Foods consumed by the general population and eaten for enjoyment are placed in categories 1-16, except 13.0; foods under 13.0 are marketed to groups that require particular nutrition[4]. Category 13.0 is further divided into several sub-categories 13.1-13.5[2], for foods especially prepared and/or formulated 'to satisfy particular dietary requirements which exist because of a particular physical or physiological condition'. Included in these sub-categories are infant foods, infant formulae and foods for special dietary use (FSDU) or foods for special medical purpose[2].

Food products are generally marketed in conventional food forms (biscuits, bread, soups, shakes, etc.) including fortified foods, oils, milk, flour, with added vitamins A and D or folic acid or minerals[5]. Only health supplements (category 13.6), intended to supplement the diet, are offered in the physical forms of pills, capsules, etc. Categorization of foods is a key structural regulatory principle for the differential regulatory treatment of food products and harmonizing them globally.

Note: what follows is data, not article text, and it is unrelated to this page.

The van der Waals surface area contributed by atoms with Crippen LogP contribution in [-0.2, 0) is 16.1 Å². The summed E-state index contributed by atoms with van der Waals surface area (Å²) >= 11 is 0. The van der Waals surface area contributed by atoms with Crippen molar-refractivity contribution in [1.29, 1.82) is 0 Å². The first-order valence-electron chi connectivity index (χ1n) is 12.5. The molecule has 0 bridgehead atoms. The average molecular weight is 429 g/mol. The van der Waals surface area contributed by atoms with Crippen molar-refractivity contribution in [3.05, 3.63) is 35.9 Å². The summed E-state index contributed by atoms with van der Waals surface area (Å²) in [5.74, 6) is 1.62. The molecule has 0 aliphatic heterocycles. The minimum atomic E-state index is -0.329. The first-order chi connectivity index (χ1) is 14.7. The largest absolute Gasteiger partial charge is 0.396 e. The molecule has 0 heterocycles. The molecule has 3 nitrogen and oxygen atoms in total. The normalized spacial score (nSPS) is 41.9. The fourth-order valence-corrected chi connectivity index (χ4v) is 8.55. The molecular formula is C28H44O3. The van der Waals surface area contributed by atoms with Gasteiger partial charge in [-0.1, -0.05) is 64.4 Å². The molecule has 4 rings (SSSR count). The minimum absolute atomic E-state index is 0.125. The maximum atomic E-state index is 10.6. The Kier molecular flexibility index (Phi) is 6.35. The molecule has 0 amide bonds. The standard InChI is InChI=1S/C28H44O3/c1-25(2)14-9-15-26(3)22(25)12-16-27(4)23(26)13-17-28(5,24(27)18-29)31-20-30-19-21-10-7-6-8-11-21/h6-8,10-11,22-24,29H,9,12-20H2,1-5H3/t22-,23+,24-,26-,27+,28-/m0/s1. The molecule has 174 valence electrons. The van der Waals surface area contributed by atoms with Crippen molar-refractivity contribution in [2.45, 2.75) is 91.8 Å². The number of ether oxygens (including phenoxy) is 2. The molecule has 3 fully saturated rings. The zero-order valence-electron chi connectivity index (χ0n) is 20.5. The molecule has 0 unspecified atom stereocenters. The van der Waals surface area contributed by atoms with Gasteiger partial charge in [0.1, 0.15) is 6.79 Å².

Definition Top

Supplements are defined internationally and reveal a high level of harmonization. The Dietary Supplement Health Education Act (DSHEA, 1994)[6] is perhaps the first Act that deems supplements to be foods though these are marketed in formats typically associated with medicinal products, namely pills, tablets or capsules. Thereafter, several regulations have emerged[1],[7]. The legal framework for health supplements provided in the Food Safety and Standards Act[8] is based on these pre-existing Acts and regulations.